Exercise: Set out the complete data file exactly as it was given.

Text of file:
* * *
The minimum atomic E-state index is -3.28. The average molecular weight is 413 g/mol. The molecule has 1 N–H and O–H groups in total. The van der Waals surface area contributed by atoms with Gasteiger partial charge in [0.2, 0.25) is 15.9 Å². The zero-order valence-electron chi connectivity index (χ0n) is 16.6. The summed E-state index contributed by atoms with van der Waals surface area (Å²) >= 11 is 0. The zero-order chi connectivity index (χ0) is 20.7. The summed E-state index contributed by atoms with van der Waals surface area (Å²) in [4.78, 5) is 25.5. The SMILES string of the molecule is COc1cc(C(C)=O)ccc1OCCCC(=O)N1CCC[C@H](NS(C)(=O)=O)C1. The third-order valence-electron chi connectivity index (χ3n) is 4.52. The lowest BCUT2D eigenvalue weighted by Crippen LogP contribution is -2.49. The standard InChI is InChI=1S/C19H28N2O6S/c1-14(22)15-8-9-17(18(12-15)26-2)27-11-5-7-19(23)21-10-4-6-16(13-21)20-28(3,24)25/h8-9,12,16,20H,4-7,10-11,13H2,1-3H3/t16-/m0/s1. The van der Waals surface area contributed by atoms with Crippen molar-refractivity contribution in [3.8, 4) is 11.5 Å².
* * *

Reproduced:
The minimum atomic E-state index is -3.28. The average molecular weight is 413 g/mol. The molecule has 1 N–H and O–H groups in total. The van der Waals surface area contributed by atoms with Gasteiger partial charge in [0.2, 0.25) is 15.9 Å². The zero-order valence-electron chi connectivity index (χ0n) is 16.6. The summed E-state index contributed by atoms with van der Waals surface area (Å²) >= 11 is 0. The zero-order chi connectivity index (χ0) is 20.7. The summed E-state index contributed by atoms with van der Waals surface area (Å²) in [4.78, 5) is 25.5. The SMILES string of the molecule is COc1cc(C(C)=O)ccc1OCCCC(=O)N1CCC[C@H](NS(C)(=O)=O)C1. The third-order valence-electron chi connectivity index (χ3n) is 4.52. The lowest BCUT2D eigenvalue weighted by Crippen LogP contribution is -2.49. The standard InChI is InChI=1S/C19H28N2O6S/c1-14(22)15-8-9-17(18(12-15)26-2)27-11-5-7-19(23)21-10-4-6-16(13-21)20-28(3,24)25/h8-9,12,16,20H,4-7,10-11,13H2,1-3H3/t16-/m0/s1. The van der Waals surface area contributed by atoms with Crippen molar-refractivity contribution in [3.8, 4) is 11.5 Å².